Wondering how to be a good spectator? Here are the 10 commandments of spectating to make any athlete’s race day the best day.
Totally agree with these. Especially #2!
Spectating is a special thing. For some (*ahem Mr. rUnladylike, cough cough*) it may seem boring. But for me, standing on the side of the road watching people I care about (and people I don’t of every size, shape, age and walk of life) race by with hope, anticipation and pure physical and mental guts sends little charges of electricity and excitement through my blood. Spectating reminds me that anyone can do amazing things. At Augusta 70.3, I saw a man with both legs amputated, a woman who was severely obese, a man that must have been in his 80s and countless others who probably thought they could never finish a half Ironman. And they did. We are all capable of amazing things. We just have to be willing to reach inside ourselves far enough to bring them to life.
For the athlete, having spectators on the course to support you is a game-changer. It can be the difference between keeping your mental sanity or having a mental “I want to quit right now” breakdown. Spectators keep you going. They remind you to smile. They convince you that you CAN do this. I can honestly attest that there have been races in which my spectators literally kept me alive. If I can just get to mile 23 where mom will be … If I can just get to the run, I’ll see Mr. rUnladylike …
I’ve written before about how to be the world’s greatest spectator, but spending 10 hours as a race Sherpa, cheerleader and logistics guru last weekend reminded me about the do’s and don’ts of spectating. As many of you are heading into your goal races this month and next, be sure to remind your friends and family about how to be a good spectator.
The 10 Commandments of Spectating
1. Thou shalt do whatever your athlete wants of you – no questions asked. If they want you to stand on your head, pat your head while rubbing your tummy or walk 2 miles to find them at the next stop, just do it. Anything you can do (that is legal of course) to help them mentally and physically get to that finish line makes a difference.
2. Thou shalt never, ever, under any circumstances complain about how tired you are. Yes, you got up at 4 a.m. So did your athlete. Yes, you’ve been running around all over creation from one mile marker to the next. Must I remind you what your athlete has done? After running 26.2 miles several years ago, my dad tried to tell me how tired he was from spectating. If he wasn’t my dad, I would have punched him in the face. You don’t have to say everything you are thinking.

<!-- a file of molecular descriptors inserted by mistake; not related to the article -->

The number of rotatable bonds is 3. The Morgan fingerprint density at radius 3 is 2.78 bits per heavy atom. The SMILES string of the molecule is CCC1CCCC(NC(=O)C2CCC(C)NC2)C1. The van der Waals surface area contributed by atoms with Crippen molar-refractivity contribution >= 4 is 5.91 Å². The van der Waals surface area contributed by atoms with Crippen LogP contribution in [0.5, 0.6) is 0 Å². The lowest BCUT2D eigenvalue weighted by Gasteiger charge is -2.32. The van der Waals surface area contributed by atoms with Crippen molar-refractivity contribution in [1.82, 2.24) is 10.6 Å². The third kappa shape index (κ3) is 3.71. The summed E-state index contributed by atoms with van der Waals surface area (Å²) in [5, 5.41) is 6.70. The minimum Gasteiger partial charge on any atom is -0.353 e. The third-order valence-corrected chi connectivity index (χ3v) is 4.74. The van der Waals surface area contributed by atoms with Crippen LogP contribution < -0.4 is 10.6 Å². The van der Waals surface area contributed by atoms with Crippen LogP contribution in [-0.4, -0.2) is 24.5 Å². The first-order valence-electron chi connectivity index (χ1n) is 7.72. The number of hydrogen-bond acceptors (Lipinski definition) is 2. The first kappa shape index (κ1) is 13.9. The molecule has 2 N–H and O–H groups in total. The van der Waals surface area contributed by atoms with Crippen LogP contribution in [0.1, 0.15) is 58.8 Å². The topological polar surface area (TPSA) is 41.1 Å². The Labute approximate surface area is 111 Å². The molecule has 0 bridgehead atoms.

3. Thou shalt be overjoyed to carry around lots of stuff, be it backpacks, changes of clothes, water bottles, extra GUs or even ridiculous things like balloons, umbrellas or rafts that will help your athlete see you better on the course. You will be sore from lugging around gear and you will like it.
4. Thou shalt not act bored at the race expo, the days leading up to the race when your athlete doesn’t want to walk anywhere or stand for extended periods of time even though you may be on what is supposed to be a vacation or complain about being bored. As a friendly reminder, this is not about you. See commandment #1 as a reminder.
5. Thou shalt not yell stupid things to runners on the course, like “You’re almost there” at the half way point, “Pick up the pace,” “You can go faster,” etc. Just clap and smile. Clap and smile. When I see someone struggling, I often say “You’re looking strong,” “You’re doing great,” or “You’re stronger than you think you are.”
6. Thou shalt have high energy at all times. Although not required, dressing up, getting creative with your attire and being cleverly witty with signs not only helps your athlete spot you but also gives a boost of positive thinking to other runners and athletes on the course.
Cheering on our friends in wigs and a sparkle skirt!
I loved this lady who was standing by the swim to bike transition. Best spectator costume ever. I hear this wig is available at Target.
7. Thou shalt make every best attempt to see your athlete as many times on the course as possible. Yes, even if that means you have to run 6 miles to get from place to place. It means more than you know.
I saw my friend Amy 7 times on the course and at the finish.
8. Thou shalt take excellent pictures to counteract the terrible ones that the professionals are sure to take of your athlete with their eyes closed, looking like death and so they don’t have to pay for great shots to show all their friends on Facebook. Thou shalt not have a camera roll full of blurry images or pictures of the guy right behind your athlete.
9. Thou shalt understand the emotions that race day can bring to your athlete. They have trained for months and months. Given up opportunities to do fun things on the weekend. Given up opportunities for sleep. Made sacrifices. And they likely have goals that are important to them. Race say is emotional. Be supportive at the finish line. Share how proud you are of them. Make them feel special. And be there at the finish to share their victory.
10. Thou shalt allow your athlete to revel in their race and talk about it non-stop for the next 24 hours before crushing their spirits and letting them know you cannot take one more second of recounting every detail. Again.
What are the most important ways your spectators can help you on race day? What other commandments would you add to this list for how to be a good spectator? Who is coming to cheer you on at your fall race(s)?